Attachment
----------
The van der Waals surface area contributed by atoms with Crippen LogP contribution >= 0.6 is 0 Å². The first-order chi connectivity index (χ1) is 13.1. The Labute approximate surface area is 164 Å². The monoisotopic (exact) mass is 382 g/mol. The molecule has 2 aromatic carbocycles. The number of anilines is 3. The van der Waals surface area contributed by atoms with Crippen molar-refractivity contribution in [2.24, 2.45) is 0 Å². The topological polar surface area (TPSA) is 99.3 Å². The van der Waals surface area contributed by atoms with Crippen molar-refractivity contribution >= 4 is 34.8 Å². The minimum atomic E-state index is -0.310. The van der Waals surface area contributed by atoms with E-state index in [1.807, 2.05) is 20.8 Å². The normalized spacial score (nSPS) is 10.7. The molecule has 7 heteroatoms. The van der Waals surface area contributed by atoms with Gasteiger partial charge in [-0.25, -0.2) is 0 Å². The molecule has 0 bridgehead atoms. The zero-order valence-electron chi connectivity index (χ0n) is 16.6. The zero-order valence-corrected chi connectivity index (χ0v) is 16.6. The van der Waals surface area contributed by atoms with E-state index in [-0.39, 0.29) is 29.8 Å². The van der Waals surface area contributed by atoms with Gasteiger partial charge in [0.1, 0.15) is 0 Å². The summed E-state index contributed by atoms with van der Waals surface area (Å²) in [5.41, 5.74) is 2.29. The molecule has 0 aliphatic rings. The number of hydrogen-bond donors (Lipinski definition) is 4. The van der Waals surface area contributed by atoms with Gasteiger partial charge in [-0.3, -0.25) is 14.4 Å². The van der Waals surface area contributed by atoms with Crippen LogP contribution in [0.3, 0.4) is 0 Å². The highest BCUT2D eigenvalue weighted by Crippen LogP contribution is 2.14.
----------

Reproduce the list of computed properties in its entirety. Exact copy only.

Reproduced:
The van der Waals surface area contributed by atoms with Crippen LogP contribution >= 0.6 is 0 Å². The first-order chi connectivity index (χ1) is 13.1. The Labute approximate surface area is 164 Å². The monoisotopic (exact) mass is 382 g/mol. The molecule has 2 aromatic carbocycles. The number of anilines is 3. The van der Waals surface area contributed by atoms with Crippen molar-refractivity contribution in [2.24, 2.45) is 0 Å². The topological polar surface area (TPSA) is 99.3 Å². The van der Waals surface area contributed by atoms with Crippen molar-refractivity contribution >= 4 is 34.8 Å². The minimum atomic E-state index is -0.310. The van der Waals surface area contributed by atoms with E-state index in [1.807, 2.05) is 20.8 Å². The normalized spacial score (nSPS) is 10.7. The molecule has 7 heteroatoms. The van der Waals surface area contributed by atoms with Gasteiger partial charge in [-0.25, -0.2) is 0 Å². The molecule has 0 bridgehead atoms. The zero-order valence-electron chi connectivity index (χ0n) is 16.6. The zero-order valence-corrected chi connectivity index (χ0v) is 16.6. The van der Waals surface area contributed by atoms with E-state index in [-0.39, 0.29) is 29.8 Å². The van der Waals surface area contributed by atoms with Gasteiger partial charge in [0.1, 0.15) is 0 Å². The summed E-state index contributed by atoms with van der Waals surface area (Å²) in [5.41, 5.74) is 2.29. The molecule has 0 aliphatic rings. The number of hydrogen-bond donors (Lipinski definition) is 4. The van der Waals surface area contributed by atoms with Gasteiger partial charge in [-0.3, -0.25) is 14.4 Å². The van der Waals surface area contributed by atoms with Crippen LogP contribution in [0.3, 0.4) is 0 Å². The highest BCUT2D eigenvalue weighted by Crippen LogP contribution is 2.14.